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Katie Hopkins: What Can We Do - Now That "Just Ignore Her" Is No Longer an Option?

So what can we do about Katie? Katie the failed "Apprentice", Katie the Met Office drop-out, Katie the shameless 'media-tart' - loathe her or hate her, you cannot deny that she is an assiduous placer of irons in her own particular fire.

There are certain well-worn theories about the best approach when faced with offensive loud-mouth publicity addict types. "Just ignore them" is one - the idea being that, starved of the oxygen of attention, they will simply fade away, snuffed out as easily as a guttering flame.

Arguing with them is pointless - especially when they have already achieved a certain level of public notoriety. Given that platform, they become almost immune to the slings and arrows of the outraged unfortunates who lack such a public voice. From their artificially-elevated pedestal of popular infamy, they are able to speak without having to bother all that much about listening to another point of view.

I'm talking here about the type that has two ears and one mouth, but uses these vital organs in an inverse proportion - far preferring the sound of their own noise to anything anyone else might have to say. And, more specifically, I'm talking about the sharp (if not particularly acute) end of that group of people - the ones who feel free to express themselves in lavishly offensive terms, insulting anyone they feel like insulting with gay abandon. To refine it yet further, I'm talking about those who use terms that skirt dangerously close to and sometimes even cross that perimeter of the law that concerns itself with hate speech. And, ultimately, I'm talking about one person in particular who has used a public failure to gain her own industrial-strength virtual megaphone, the better to pollute the ether - and further sully the gutter-end of the press - with some of the rankest and most offensive views we have heard outside of the House of Commons. Yes, indeed. I am talking about Katie Hopkins.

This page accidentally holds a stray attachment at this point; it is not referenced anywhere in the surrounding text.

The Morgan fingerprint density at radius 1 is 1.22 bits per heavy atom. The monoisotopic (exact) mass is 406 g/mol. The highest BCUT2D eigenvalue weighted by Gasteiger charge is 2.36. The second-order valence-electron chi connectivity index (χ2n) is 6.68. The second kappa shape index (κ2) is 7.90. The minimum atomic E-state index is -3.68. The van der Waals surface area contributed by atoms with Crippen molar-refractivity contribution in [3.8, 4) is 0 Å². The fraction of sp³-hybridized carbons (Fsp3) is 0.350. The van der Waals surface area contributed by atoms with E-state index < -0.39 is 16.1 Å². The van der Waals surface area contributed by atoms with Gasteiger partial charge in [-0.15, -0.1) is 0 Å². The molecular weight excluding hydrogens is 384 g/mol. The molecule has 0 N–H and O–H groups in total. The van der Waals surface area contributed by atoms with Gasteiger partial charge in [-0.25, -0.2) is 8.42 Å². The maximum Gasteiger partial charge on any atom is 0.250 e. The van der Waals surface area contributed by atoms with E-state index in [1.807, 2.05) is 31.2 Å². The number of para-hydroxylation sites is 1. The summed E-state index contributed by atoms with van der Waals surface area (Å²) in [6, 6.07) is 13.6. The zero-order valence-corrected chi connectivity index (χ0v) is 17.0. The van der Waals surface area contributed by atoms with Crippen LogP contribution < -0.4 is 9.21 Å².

So what can we do about Katie? Katie the failed "Apprentice", Katie the Met Office drop-out, Katie the shameless 'media-tart' - loathe her or hate her, you cannot deny that she is an assiduous placer of irons in her own particular fire. The trouble with la Hopkins is that - having clung on to the coat-tails of "S'rAlan" long enough to make her distinctive mug instantly recognisable in public, but having jumped off the Lord Sugar rocket-ride just before she could be sacked - she is vested automatically with a fund of fame and the platform that unfortunately goes with it. For someone as frankly gobby as Katie, the opportunity was there, finally, to capitalise on that gobbiness - and boy, oh boy, has she ever capitalised.

That alone would of course be no great sin - there is even the possibility that there could be some ongoing entertainment value. But the trouble with Katie is that she's simply not very good at expressing herself in a subtle way. Not for her the sly punches, craftily-aimed, slipping under some target's guard and leaving them dazed, bewildered and out on their feet. Nope - Katie's weapon of choice is the ten-pound metaphorical mallet, which she wields against one and all, indiscriminately and in broad daylight - concerned only with increasing the level of her public profile. Where a proper journalist or columnist might employ satire, use hyperbole, perhaps - or simply slide the literary knife between the victim's ribs so subtly that hardly any warning pain results - Katie simply blunders in, swinging that mallet - with a grossly personal insult, a gratuitously discriminatory blast, a complete disregard for taste and tact - or just anything that will ensure that the name of Katie Hopkins gets right out there again, to her immense satisfaction and personal gain.

The latest in an alarmingly long catalogue of her crassly ignorant comments is to point out that Justine Miliband is "the least popular of party wives" - then going on to observe that husband Ed, himself of Jewish extraction, might want to "stick her head in the oven and turn on the gas". It's not easy to do much, having just read that, other than gape and gesture feebly while you try to collect your scattered wits. You think - has she really just said that? It's the kind of thing you have to read a third and maybe a fourth time, convinced you must somehow have misunderstood it. But no - it's just as you see it. Astounding, repulsive. And it's not as if it's anything like her first offence. You see, Katie has serious form for this sort of thing.